Statement by the Ambassador and Permanent Representative of Bangladesh to the UN at the General Debate of the Third Committee of the 71th Session of the UNGA on ‘Promotion and protection of the rights of children’ in New York, 14 October 2016
Thank you Madam Chair, Excellencies, Ladies and Gentlemen Good Afternoon At the very outset, my delegation would like to thank the Secretary General for his reports on the agenda item ‘rights of children’. Madam Chair, The international community, over the years formulated numerous conventions, established a number of international frameworks in order to protect the rights of children. Time-bound targets were set for the improvement of the lives of millions of children. These global initiatives have brought many successes in promoting and protecting of rights of child, but—-there are many children in the world are deprived of basic rights and minimum services—there are thousands of children who are being sold out for the purposes of forced labour, — numerous children are subjected to sexual exploitation—millions of girls are the victims of early and forced marriage – thousands of children are facing many kinds of violation, millions of children are suffering from malnutrition, lacking of education facilities and children are being employed in the worst form of armed conflicts. Madam Chair, The constitution of Bangladesh guarantees the rights of children in our country. The Constitution has obliged to make sure — free and compulsory education to all children in the country. The Father of the Nation of our country, Bangabandhu Sheikh Mujibur Rahman had limitless adoration for the children. That is why, the birth day of our Father of the Nation, 17 March, has been declared as the National Children’s Day in Bangladesh.
Bangladesh is one of the first countries to ratify the UN Convention of the Rights of the Child (CRC) in 1990. Bangladesh has also ratified the UN Convention on the Rights of Persons with Disabilities and its Optional Protocol, adopted in 2006 that ensures the rights of disabled children. Bangladesh is also a party to ILO convention ‘ Prohibition and Immediate Action for the Elimination of the Worst form of Child Labour ( No-182).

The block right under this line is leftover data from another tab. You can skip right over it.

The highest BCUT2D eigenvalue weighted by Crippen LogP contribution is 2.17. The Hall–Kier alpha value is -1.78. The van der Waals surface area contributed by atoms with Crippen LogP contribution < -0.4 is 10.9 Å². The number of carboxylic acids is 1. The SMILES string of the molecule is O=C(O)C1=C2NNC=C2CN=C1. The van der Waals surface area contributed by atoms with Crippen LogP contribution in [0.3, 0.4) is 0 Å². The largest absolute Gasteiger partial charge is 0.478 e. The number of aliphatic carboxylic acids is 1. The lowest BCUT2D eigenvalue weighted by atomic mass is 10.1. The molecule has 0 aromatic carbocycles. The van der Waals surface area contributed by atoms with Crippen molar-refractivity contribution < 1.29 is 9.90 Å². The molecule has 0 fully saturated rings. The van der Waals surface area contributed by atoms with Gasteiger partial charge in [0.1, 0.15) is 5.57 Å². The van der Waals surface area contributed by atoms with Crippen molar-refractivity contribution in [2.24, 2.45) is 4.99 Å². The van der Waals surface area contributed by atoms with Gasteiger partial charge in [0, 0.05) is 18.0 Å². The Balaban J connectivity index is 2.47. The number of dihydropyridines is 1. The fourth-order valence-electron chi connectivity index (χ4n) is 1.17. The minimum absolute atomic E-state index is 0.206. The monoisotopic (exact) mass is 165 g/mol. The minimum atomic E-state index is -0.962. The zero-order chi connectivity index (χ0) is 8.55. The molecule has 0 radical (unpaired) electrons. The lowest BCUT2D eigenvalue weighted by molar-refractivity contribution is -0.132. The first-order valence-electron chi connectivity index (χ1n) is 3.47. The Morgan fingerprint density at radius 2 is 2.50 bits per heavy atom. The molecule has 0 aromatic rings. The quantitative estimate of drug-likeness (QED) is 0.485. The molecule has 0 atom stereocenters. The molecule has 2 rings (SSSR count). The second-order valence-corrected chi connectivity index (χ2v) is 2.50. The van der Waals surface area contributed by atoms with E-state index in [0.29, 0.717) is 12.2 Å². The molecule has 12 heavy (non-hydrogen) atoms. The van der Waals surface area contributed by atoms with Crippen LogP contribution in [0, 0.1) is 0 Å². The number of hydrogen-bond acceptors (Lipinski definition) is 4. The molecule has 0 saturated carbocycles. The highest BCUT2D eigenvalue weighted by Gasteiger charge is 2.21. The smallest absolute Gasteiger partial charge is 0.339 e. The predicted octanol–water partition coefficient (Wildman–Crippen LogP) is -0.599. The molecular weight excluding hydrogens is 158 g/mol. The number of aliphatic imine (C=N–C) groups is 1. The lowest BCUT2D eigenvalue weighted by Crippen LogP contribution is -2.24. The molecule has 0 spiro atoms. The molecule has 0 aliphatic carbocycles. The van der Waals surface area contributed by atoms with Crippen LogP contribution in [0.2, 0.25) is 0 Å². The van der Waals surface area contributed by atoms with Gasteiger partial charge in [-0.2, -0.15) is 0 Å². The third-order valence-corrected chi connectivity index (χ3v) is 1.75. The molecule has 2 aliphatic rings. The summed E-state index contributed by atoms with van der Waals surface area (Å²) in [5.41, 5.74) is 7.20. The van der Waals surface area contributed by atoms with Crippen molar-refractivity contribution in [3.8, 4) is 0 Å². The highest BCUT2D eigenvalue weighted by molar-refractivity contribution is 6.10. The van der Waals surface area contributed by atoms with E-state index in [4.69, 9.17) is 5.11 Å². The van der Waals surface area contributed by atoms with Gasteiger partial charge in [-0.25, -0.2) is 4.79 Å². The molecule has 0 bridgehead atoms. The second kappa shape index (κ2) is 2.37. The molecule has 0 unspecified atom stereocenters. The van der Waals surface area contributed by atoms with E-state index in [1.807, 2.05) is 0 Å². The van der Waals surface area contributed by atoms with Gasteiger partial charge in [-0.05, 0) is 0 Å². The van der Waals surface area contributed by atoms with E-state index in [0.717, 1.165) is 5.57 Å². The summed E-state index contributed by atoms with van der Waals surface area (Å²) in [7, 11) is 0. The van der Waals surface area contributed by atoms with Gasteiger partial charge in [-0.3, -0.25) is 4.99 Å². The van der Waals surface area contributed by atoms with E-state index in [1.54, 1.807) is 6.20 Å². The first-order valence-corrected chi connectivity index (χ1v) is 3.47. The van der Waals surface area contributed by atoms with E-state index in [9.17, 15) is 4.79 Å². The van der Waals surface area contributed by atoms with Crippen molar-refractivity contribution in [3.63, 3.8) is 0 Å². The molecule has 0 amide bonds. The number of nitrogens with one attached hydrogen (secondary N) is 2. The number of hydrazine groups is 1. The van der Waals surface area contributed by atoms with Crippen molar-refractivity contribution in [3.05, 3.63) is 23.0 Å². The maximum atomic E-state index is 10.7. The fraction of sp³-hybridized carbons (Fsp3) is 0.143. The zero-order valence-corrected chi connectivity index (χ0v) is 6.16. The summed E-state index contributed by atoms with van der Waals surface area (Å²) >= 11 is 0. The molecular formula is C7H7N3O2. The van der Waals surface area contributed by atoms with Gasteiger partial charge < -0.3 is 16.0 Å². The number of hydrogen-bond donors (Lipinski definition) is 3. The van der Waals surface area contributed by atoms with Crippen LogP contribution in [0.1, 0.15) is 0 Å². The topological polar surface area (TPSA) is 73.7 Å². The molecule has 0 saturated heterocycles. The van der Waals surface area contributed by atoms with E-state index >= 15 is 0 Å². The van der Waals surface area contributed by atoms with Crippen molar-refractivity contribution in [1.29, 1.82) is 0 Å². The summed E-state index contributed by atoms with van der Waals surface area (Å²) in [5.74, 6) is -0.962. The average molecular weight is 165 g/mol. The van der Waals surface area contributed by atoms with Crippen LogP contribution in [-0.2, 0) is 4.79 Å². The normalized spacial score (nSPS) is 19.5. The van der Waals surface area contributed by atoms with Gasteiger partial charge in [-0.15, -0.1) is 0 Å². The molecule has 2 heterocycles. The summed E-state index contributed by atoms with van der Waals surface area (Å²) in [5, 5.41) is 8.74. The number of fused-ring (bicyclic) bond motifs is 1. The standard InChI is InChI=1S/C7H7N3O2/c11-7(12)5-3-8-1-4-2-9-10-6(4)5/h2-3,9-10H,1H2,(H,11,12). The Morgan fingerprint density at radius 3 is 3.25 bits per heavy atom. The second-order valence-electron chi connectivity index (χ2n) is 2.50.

The Children Act, 2013 is the principal instrument for establishing child rights in Bangladesh. The fundamental principle of this act is to ensure child rights in the light of the constitution of Bangladesh, child act and international charters/conventions.
Madam Chair, Bangladesh believes that rights of the child can best be protected through education. At the national level, we have a comprehensive Education Policy 2010 for ensuring education for all Children. A “Prime Minister’s Education Assistance Trust Fund Act 2011” was enacted to ensure education for the poor meritorious students. The Free Girls’ education in the primary and secondary level and introduction of stipend programmes for girls, have contributed to achieving gender parity in primary and secondary education. Hon’ble Prime Minister Sheikh Hasina distributed Braille Book among the visually challenged children on 1st January 2016 .
A new Child Marriage Restraint Act has been drafted with pragmatic provisions to prevent child marriage. National Toll Free Helpline plays a big role to stops child marriage and sexual harassment. One -Stop Crisis Centres are already in operation to provide required services for children, victims of violence. Bangladesh has adopted a five years action plan for reduction of child labour. Madam Chair, Bangladesh welcomes the observance of the International day of girls child which falls on 11 October with the theme of this year ‘Girls Progress- Goals Progress. What count for girls’ through which member states have renewed their commitment to implement the potential of the SDGs for Girls. Bangladesh feels that it is our sacred duty, as enshrined in the United Nations Declaration of Rights of Child, to ensure that all children should enjoy special protection from any form of aggression. We commend the Secretary General’s initiative ‘Children are not soldiers campaign’ with a view to protecting children from arm conflicts. We urge all concerned to reaffirm their commitment to put an end to sale of children, child prostitution and child pornography.
There are approximately 65 million refugees in the world, many of them are children. Forced migration of millions of children has compelled them to take shelter out of their homes. Bangladesh urges all concerned to ensure the most basic rights, guaranteed in international human rights and humanitarian law, in particular by the Convention on the Rights of the Child to these migrant children.
Unless the international community could provide adequate support, services and programs for children and ensure their basic rights, these children will have no chance of achieving the targets of SDGs. Therefore, it should be our common and collective responsibility to build a world, where no child should be left behind to enjoy their rights, irrespective of their status.
I thank you Madam Chair.